We are committed to using implementation science to find solutions to ending the HIV epidemic in these priority areas:
Health-Related Quality of Life
The development of highly effective medications for HIV treatment has led to substantial improvements in clinical and virologic outcomes for people living with HIV. For example, an overwhelming amount of clinical evidence shows that people living with HIV cannot sexually transmit the virus to partners once they are virally suppressed, that is, by taking and adhering to antiretroviral therapy as prescribed.
Despite these impressive gains a good health-related quality of life is not being achieved for some. Many people living with HIV and ageing with HIV experience poor health-related quality of life with regards to their mental, sexual and physical wellbeing.
Suboptimal health-related quality of life is driven be several factors including stigma, comorbidities, relationship challenges, social circumstances and structural inequalities. There is also evidence that gender differences exist in health-related quality of life among people living with HIV. We are committed to achieving the 4th 90 by identifying and implementing solutions that improves health-related quality of life.
Stigma & Discrimination
To end the AIDS epidemic by 2030, we believe that HIV-related stigma and discrimination must be eliminated. HIV-related stigma and discrimination negatively impact testing, uptake and use of treatment and prevention methods, deter health-seeking behaviours, hinder prevention efforts and linkage to care and support, and disrupt HRQoL for people living with HIV.
Stigma is driven by lack of HIV knowledge, cultural and gender norms, economic inequalities, laws and regulations, and many more factors. Some individuals experience intersectional stigma due to prejudices related to their affiliations to multiple stigmatized identities.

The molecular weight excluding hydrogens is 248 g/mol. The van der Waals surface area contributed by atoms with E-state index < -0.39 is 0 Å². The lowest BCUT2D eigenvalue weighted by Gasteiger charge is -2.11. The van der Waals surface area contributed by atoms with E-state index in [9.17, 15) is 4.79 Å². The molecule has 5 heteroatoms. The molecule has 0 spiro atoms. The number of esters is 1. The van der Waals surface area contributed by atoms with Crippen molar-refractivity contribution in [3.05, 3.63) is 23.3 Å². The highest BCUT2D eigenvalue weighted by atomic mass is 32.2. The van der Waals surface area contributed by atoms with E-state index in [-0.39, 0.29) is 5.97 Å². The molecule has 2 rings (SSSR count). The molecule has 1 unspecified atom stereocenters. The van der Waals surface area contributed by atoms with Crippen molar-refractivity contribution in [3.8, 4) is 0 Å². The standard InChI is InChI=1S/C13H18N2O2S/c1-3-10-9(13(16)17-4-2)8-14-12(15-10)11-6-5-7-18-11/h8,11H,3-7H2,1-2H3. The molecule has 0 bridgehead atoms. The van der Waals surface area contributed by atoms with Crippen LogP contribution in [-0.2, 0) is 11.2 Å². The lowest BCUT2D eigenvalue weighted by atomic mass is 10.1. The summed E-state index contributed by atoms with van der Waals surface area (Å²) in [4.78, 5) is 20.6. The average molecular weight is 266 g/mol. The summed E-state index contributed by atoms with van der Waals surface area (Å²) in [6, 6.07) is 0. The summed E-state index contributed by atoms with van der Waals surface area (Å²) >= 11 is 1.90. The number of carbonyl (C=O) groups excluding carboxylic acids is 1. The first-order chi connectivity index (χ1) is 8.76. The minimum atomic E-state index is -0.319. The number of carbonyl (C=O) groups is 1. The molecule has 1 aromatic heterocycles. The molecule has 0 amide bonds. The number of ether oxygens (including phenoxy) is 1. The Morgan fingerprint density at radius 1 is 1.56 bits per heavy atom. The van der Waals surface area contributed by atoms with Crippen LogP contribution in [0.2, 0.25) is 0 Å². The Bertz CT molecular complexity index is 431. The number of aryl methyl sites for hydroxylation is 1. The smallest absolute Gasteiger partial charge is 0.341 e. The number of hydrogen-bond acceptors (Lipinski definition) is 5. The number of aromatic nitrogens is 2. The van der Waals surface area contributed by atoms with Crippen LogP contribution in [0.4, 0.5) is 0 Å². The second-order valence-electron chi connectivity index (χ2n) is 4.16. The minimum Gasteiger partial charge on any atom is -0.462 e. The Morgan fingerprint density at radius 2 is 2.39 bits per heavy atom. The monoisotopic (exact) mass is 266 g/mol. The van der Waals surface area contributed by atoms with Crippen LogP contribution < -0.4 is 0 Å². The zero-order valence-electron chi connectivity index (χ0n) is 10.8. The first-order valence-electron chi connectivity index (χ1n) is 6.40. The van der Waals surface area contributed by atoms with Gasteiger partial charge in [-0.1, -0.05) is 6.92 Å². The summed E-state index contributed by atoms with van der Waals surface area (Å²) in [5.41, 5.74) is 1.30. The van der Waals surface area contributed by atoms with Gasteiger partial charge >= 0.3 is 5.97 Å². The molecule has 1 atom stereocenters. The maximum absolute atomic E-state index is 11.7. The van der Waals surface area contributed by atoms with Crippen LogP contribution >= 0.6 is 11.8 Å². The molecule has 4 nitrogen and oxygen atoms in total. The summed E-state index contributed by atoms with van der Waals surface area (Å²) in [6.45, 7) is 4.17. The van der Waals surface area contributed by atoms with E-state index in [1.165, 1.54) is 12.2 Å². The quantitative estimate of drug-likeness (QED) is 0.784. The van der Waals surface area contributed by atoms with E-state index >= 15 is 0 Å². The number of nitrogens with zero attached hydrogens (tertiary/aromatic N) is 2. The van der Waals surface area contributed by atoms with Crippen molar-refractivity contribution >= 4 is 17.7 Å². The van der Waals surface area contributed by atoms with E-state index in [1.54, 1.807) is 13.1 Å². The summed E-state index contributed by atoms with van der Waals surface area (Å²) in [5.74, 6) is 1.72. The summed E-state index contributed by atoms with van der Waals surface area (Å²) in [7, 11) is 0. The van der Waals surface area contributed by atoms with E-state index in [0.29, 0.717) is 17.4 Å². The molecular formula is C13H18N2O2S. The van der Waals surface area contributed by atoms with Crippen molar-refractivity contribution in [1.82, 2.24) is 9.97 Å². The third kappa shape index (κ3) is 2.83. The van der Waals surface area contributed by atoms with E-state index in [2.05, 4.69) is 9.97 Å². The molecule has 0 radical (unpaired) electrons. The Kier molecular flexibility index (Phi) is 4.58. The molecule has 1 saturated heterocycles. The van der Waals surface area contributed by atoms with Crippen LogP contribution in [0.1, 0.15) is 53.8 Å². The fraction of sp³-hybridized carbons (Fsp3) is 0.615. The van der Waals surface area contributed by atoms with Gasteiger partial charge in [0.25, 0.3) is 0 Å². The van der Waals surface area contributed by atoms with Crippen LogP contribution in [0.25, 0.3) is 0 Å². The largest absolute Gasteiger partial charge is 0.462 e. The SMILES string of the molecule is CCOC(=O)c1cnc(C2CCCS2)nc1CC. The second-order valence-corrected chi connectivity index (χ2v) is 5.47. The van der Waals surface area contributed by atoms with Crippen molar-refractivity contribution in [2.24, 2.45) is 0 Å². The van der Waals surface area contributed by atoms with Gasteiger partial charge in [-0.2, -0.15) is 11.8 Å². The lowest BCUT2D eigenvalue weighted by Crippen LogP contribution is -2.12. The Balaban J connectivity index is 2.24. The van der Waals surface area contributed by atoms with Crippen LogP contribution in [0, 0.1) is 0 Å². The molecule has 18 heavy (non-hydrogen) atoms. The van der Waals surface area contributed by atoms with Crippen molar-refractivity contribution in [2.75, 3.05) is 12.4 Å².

High rates of HIV-related stigma and discrimination persist despite considerable efforts to combat it. We believe that implementation science is critical to the elimination of HIV-related stigma and discrimination.
Before new HIV drugs were made available in 1996, life expectancy for individuals with HIV was 18 months post the onset of an AIDS-defining illness⁴. HIV care and management have advanced significantly from the beginning of the epidemic, and today, people living with HIV (PLWH) who adhere to their antiretroviral therapy (ART) have a similar life expectancy to HIV-negative people⁵. This has contributed to a significant proportion of people living with HIV in many countries being 50 years of age or older. This includes almost half of the people living with HIV in the United States.
Many patients with HIV will live healthy lives into old age, but for some, ageing with HIV will present some specific challenges, including those of a physical, emotional, social, or functional nature. Examples of these changes include mental health issues, social isolation, loneliness, and stigma and discrimination, each potentially driven by different causes compared to younger populations. Similarly, physical needs including frailty may be present, as can issues relating to polypharmacy, comorbidities, and chronic inflammation. We are dedicated to supporting implementation research focused on closing gaps that are preventing people who are ageing with HIV from living healthy lives.
Although there was a 70% decline of the number of children who were diagnosed with HIV between 2000 and 2015, an unacceptably high number of children continue to become infected today.¹